From Pre-K for All to College Access for All, the Equity and Excellence for All initiatives are building a pathway to success in college and careers for all students. Our schools are starting earlier – free, full-day, high-quality education for three-year-olds and four-year-olds through 3-K for All and Pre-K for All. They are strengthening foundational skills and instruction earlier – Universal Literacy so that every student is reading on grade level by the end of 2nd grade; and Algebra for All to improve elementary- and middle-school math instruction and ensure that all 8th graders have access to algebra. They are offering students more challenging, hands-on, college and career-aligned coursework – Computer Science for All brings 21st-century computer science instruction to every school, and AP for All will give all high school students access to at least five Advanced Placement courses. Along the way, they are giving students and families additional support through College Access for All, Single Shepherd, and investment in Community Schools. Efforts to create more diverse and inclusive classrooms through Diversity in New York City Public Schools, the City’s school diversity plan, are central to this pathway.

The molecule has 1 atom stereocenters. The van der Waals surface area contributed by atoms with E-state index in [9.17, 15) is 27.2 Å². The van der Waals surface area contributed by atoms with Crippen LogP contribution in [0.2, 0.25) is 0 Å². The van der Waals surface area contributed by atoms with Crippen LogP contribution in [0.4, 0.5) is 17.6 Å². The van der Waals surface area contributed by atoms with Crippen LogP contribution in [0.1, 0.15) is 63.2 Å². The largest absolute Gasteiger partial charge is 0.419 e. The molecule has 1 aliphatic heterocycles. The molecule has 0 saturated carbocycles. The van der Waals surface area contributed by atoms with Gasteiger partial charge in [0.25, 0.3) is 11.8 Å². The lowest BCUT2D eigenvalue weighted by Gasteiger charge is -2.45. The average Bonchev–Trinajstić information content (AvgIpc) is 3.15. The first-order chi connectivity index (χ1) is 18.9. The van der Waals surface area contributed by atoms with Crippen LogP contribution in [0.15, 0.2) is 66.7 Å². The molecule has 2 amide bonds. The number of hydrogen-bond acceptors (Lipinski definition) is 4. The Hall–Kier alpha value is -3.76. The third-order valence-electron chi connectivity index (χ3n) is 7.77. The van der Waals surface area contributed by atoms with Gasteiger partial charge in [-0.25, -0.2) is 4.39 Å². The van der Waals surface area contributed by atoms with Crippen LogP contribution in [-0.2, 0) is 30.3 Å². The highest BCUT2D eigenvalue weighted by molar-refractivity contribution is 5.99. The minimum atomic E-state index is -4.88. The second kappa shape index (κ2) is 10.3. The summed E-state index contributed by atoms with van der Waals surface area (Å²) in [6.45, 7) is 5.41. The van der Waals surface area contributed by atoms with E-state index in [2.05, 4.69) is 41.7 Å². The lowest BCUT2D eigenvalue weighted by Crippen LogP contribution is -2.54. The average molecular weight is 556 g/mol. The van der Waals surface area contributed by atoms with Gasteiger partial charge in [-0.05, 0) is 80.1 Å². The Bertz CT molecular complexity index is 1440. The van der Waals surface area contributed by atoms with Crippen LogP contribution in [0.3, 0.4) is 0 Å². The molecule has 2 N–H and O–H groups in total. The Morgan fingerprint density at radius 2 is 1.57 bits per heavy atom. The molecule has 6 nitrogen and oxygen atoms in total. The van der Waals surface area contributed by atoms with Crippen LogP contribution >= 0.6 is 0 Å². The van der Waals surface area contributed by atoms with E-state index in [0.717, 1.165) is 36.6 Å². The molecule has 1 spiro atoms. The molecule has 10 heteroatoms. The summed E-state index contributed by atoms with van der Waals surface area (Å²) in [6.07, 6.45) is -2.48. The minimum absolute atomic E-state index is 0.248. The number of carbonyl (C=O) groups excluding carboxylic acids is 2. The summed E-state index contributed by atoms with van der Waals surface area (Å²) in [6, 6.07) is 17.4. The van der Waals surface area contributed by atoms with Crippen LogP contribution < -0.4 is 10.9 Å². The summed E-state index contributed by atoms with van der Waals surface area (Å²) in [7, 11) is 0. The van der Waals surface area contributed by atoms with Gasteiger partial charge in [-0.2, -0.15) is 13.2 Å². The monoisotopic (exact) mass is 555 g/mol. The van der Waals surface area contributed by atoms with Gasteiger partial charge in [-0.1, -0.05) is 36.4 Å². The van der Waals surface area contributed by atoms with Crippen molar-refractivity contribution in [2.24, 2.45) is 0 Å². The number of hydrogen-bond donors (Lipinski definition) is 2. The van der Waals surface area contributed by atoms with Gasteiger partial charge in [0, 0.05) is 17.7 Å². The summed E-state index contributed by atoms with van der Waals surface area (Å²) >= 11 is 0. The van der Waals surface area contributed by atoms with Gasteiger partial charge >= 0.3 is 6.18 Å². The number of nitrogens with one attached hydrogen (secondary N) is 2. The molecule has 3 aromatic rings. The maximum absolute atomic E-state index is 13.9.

“Almost all of our graduates took advantage of the elimination of the CUNY application fee for low-income students, and it goes hand-in-hand with the College Access for All support and funding we’ve received to make college more accessible for our students,” said Johanie Hernandez, principal at The Bronx School for Law, Government, and Justice, the first Urban Assembly school. “These investments are about making college visible and real for every student at Bronx LGJ, from the time they join us in 6th grade to their high school graduation.”